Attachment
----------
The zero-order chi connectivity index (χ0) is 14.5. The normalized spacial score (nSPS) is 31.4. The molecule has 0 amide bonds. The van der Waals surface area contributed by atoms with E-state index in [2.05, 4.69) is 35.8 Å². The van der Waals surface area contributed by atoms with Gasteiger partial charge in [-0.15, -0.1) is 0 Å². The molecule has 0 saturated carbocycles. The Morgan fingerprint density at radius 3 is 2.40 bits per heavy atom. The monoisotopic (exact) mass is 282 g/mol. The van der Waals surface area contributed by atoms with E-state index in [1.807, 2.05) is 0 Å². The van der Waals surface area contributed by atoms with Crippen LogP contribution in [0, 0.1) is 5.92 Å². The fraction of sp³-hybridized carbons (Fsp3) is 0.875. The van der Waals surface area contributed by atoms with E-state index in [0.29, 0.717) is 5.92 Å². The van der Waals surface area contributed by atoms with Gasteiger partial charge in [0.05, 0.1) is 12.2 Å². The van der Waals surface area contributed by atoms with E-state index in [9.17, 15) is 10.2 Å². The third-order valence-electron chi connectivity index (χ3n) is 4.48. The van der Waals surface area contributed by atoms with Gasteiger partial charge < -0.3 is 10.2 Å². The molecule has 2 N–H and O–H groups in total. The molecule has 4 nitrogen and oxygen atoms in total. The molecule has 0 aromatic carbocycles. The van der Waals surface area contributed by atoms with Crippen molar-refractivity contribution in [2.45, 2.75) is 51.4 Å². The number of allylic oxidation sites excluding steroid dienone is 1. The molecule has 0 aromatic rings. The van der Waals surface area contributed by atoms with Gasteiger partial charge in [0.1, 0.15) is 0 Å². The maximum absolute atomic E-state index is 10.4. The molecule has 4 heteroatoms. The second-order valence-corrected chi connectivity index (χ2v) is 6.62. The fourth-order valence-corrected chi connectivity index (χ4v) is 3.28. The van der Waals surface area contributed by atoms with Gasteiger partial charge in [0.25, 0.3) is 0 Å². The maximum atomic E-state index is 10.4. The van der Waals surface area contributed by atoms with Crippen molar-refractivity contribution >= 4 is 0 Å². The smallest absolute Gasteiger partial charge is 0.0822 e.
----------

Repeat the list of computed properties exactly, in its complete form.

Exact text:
The zero-order chi connectivity index (χ0) is 14.5. The normalized spacial score (nSPS) is 31.4. The molecule has 0 amide bonds. The van der Waals surface area contributed by atoms with E-state index in [2.05, 4.69) is 35.8 Å². The van der Waals surface area contributed by atoms with Gasteiger partial charge in [-0.15, -0.1) is 0 Å². The molecule has 0 saturated carbocycles. The Morgan fingerprint density at radius 3 is 2.40 bits per heavy atom. The monoisotopic (exact) mass is 282 g/mol. The van der Waals surface area contributed by atoms with E-state index in [1.807, 2.05) is 0 Å². The van der Waals surface area contributed by atoms with Crippen LogP contribution in [0, 0.1) is 5.92 Å². The fraction of sp³-hybridized carbons (Fsp3) is 0.875. The van der Waals surface area contributed by atoms with E-state index in [0.29, 0.717) is 5.92 Å². The van der Waals surface area contributed by atoms with Gasteiger partial charge in [0.05, 0.1) is 12.2 Å². The van der Waals surface area contributed by atoms with E-state index in [9.17, 15) is 10.2 Å². The third-order valence-electron chi connectivity index (χ3n) is 4.48. The van der Waals surface area contributed by atoms with Gasteiger partial charge < -0.3 is 10.2 Å². The molecule has 2 N–H and O–H groups in total. The molecule has 4 nitrogen and oxygen atoms in total. The molecule has 0 aromatic carbocycles. The van der Waals surface area contributed by atoms with Crippen molar-refractivity contribution in [2.45, 2.75) is 51.4 Å². The number of allylic oxidation sites excluding steroid dienone is 1. The molecule has 0 aromatic rings. The van der Waals surface area contributed by atoms with Gasteiger partial charge in [0.1, 0.15) is 0 Å². The maximum absolute atomic E-state index is 10.4. The molecule has 4 heteroatoms. The second-order valence-corrected chi connectivity index (χ2v) is 6.62. The fourth-order valence-corrected chi connectivity index (χ4v) is 3.28. The van der Waals surface area contributed by atoms with Gasteiger partial charge in [0.25, 0.3) is 0 Å². The maximum atomic E-state index is 10.4. The van der Waals surface area contributed by atoms with Crippen molar-refractivity contribution >= 4 is 0 Å². The smallest absolute Gasteiger partial charge is 0.0822 e.